May is National Stroke Awareness Month, and experts are using the time to teach Americans about the risk factors and warning signs.
“The public is dangerously uninformed about what stroke is, and what the signs and symptoms of stroke are, as well as the risk factors,” said Jim Baranski, C.E.O. of the National Stroke Association.
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Stroke is a brain attack, occurring when vital blood flow and oxygen to the brain are cut off or greatly reduced.
The National Stroke Association suggests using the word FAST to help recognize four signs of a stroke.
- F stands for Face: ask the person to smile, and see whether one side of the face droops.
- A stands for Arms: if both arms are raised, does one drift to the side?
- S stands for Speech: is it slurred, or strange?
- And T stands for Time: don’t waste time before calling 911 if someone has started to show any of these signs.
The American Stroke Association says that during a stroke, “Time lost is brain lost.” An estimated two million brain cells die every minute during a stroke, increasing risk of permanent brain damage, disability and death.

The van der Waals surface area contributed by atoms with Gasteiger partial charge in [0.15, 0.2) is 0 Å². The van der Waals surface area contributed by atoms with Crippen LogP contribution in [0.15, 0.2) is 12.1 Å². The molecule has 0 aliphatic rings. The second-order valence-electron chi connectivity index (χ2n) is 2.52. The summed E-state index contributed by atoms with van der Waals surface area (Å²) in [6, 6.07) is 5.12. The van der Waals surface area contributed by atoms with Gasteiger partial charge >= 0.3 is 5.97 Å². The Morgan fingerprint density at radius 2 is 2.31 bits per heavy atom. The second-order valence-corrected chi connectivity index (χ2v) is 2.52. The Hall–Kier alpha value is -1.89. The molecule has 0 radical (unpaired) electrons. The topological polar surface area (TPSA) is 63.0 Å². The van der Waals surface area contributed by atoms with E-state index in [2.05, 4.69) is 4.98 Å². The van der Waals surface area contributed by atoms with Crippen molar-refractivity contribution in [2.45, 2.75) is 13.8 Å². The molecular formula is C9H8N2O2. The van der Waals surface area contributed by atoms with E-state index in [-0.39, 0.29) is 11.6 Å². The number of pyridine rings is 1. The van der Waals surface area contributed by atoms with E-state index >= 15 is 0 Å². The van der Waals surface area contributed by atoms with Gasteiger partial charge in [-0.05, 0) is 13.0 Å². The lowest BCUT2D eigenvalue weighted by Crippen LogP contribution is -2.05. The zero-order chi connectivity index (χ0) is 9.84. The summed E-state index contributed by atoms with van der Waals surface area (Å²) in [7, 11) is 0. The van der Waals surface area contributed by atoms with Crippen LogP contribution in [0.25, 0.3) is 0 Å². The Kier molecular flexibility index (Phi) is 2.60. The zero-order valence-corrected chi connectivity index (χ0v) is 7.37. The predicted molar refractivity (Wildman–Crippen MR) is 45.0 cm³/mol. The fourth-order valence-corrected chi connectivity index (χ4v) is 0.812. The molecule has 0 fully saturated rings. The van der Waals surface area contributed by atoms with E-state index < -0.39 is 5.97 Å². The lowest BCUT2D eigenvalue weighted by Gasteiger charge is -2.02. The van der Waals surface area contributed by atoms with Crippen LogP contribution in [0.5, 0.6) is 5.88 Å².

Nearly a million Americans suffer a stroke each year, with one occurring every 40 seconds, according to the National Stroke Association. There are an estimated seven million stroke survivors age 20 and older in the U.S.
Stroke is the fourth leading cause of death, and also a leading cause of adult disability.
"One way of preventing stroke is to control high blood pressure. If you don’t know (what your blood pressure is), get it checked,” said Dr. Rani Whitfield.
Whitfield, a family practitioner in Baton Rouge, Louisiana, and national volunteer spokesperson for the American Stroke Association, added, “You should also maintain a healthy weight, exercise and don’t smoke. If you smoke, stop smoking today.”
The National Stroke Association says women, Hispanics and African-Americans are at higher risk for stroke compared to other groups, but they are less likely to recognize the warning signs. Each year, about 55,000 more women than men experience a stroke.
In an effort to reach Americans at the local level, the National Stroke Association has a list of organizations and medical centers working to educate and share stories from stroke survivors.
“All too often, stroke is thought of as your grandparents’ disease," said Baranski, of the National Stroke Association. "If you are younger, you don’t pay much attention to it.”
Baranski said he is excited about the association’s recent collaboration with CBS Cares; television and radio public service announcements highlighting the groups most susceptible to stroke will be aired throughout May.
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